Nature’s ingenuity has the solution to reduce electronic waste. The base of computer chips and batteries tend to be made from unrecyclable plastic. But using mushroom skin instead would make them easier to recycle.

All electronic circuits, which consist of conducting metals, need to sit in an insulating and cooling base called a substrate. In almost every computing chip, this substrate is made from unrecyclable plastic polymers, which are often thrown away at the end of a chip’s life. This contributes to the 50 million tonnes of electronic waste that is produced each year.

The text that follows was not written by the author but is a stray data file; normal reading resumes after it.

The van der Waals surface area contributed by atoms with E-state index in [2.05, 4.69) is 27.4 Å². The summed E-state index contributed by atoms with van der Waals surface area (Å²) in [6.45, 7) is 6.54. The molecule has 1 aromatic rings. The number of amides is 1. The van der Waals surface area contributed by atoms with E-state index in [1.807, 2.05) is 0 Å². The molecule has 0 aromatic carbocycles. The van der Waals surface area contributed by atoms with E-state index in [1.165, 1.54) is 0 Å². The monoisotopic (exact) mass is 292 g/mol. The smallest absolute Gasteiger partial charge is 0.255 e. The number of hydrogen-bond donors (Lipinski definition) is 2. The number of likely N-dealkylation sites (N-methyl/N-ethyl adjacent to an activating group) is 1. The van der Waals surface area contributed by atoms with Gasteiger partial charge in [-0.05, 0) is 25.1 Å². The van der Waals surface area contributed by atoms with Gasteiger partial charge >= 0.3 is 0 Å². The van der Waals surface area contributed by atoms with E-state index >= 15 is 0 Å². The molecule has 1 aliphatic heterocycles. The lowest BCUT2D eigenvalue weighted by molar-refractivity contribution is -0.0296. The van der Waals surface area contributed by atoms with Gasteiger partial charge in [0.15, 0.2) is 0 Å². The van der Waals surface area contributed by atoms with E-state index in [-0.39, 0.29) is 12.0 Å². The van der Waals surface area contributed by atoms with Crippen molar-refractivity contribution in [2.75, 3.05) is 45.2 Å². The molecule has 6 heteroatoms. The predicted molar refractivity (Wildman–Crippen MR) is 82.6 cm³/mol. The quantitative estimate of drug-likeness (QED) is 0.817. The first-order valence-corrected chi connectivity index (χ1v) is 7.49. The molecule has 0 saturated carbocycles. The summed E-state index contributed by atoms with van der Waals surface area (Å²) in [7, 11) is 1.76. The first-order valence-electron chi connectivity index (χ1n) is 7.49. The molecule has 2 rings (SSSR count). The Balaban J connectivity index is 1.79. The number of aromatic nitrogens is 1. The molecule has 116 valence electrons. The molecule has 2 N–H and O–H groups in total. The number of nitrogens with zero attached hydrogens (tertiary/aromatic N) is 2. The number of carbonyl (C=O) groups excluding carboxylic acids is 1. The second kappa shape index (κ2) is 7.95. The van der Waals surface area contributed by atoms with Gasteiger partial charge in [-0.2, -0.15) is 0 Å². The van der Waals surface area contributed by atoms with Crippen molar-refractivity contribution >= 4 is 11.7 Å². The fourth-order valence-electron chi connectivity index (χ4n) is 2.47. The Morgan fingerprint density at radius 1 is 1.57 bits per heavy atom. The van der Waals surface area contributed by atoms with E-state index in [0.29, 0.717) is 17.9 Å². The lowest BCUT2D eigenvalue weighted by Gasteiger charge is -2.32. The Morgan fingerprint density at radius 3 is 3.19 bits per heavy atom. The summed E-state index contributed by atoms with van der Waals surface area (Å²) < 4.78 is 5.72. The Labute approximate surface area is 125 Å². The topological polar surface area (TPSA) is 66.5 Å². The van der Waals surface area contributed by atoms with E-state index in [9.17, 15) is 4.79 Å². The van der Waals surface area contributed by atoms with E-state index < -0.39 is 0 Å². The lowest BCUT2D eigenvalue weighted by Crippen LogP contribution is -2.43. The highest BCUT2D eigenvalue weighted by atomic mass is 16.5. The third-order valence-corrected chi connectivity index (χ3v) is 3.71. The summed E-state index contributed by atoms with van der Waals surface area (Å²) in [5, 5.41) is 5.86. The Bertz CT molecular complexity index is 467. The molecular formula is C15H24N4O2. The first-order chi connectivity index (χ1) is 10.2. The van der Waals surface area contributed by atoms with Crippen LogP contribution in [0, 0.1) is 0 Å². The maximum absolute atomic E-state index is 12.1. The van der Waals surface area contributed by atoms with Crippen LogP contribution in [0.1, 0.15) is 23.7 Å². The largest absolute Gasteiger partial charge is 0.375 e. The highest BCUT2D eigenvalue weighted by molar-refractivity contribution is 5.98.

The fungus grows on decaying wood and forms a skin to protect its mycelium, a root-like part of the fungus, from foreign bacteria and other fungi. Researchers at Johannes Keppler University, in Linz, Austria, extracted and dried out the skin and found it had all the properties for a circuit’s substrate. It is flexible, a good insulator and can withstand temperatures of more than 200°C. And it has a thickness similar to that of a sheet of paper.

If kept away from moisture and UV light, the skin could probably last for hundreds of years. It could last the lifetime of an electronic device. And importantly, it can also decompose in soil in around two weeks, making it easily recyclable.